Uncover a galactic mystery, piece by piece
Release Date: 2019
Developer: Mobius Digital
Platform(s): PC, Xbox One
Review By: Brandon Wright
Review Date: July 18, 2018
I want to give a quick warning – I won’t be discussing any actual spoilers in this review, only what can be seen in marketing materials. If you want to go into Outer Wilds completely blind, however, (which is not a bad idea) then I’d recommend you just go start playing it and skip this review for now :).
Outer Wilds is a very unassuming game. You wake up with no equipment to speak of aside from your handy Signalscope (a glorified radio), and a flashlight. After a brief tutorial sequence touring the charming village on the planet of Timber Hearth, and a curious trip to the museum, you’re given the codes for your very first ship launch. You board your ship, don your suit, and blast off into the black expanse of space.
From the get-go, you’re given very few instructions, and the game never holds your hand. You’re given a free pass to go explore the various astral bodies orbiting around your solar system. After some grappling with the flying controls, you’ll discover that soon, however, the big ol’ Sun will blow up in your face. And you’ll die, waking up seemingly right back where you were at the start of the game. Thus, your stellar Groundhog Day begins, and you set off to figure out what the heck is going on.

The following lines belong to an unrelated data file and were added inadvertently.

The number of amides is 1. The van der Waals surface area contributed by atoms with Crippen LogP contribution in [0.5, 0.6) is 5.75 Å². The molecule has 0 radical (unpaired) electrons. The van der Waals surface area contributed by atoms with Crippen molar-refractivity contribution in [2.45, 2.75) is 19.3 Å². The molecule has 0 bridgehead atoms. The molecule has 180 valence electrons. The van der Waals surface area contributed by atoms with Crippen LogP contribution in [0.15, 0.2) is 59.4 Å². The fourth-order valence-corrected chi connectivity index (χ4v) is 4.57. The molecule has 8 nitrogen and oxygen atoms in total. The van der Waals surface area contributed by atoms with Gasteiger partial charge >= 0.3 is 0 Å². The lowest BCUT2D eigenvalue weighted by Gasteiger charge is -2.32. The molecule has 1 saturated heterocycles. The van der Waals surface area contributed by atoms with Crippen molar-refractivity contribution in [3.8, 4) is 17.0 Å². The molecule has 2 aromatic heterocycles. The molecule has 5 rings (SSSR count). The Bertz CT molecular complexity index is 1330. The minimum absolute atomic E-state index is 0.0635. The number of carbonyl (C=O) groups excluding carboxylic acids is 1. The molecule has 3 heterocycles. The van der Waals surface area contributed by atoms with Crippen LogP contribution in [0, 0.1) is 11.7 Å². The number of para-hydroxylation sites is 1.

If you think I’m spoiling things for you, this time loop mechanic is advertised as part of the game’s marketing, and is revealed very early on to you. It creates a Majora’s Mask-esque gameplay loop of exploring and adventuring until the Sun blows up and you’re sent back to the beginning again. Thankfully, this really never becomes annoying, and part of the game’s challenge is timing your expeditions around the status of the time loop.
As you explore the various astral entities of Outer Wilds, you’ll find an amazing variety of interesting locations packed with things to learn and discover. The only progression in Outer Wilds is knowledge. You’ll encounter many inscriptions across the solar system left by an ancient civilization known as the Nomai. These inscriptions will begin to unpack a grand mystery that, for myself, grabbed my attention and never let go until I saw the credits roll.
Your ship log will populate as you discover various areas and translate Nomai runes, but all of this knowledge also needs to be parsed and connected by the player. As I discovered new information, I constantly theorized as to how this new discovery pieced into the bigger puzzle. Aside from advancing your understanding of the lore, information gathered in one area often will help you solve puzzles in another area.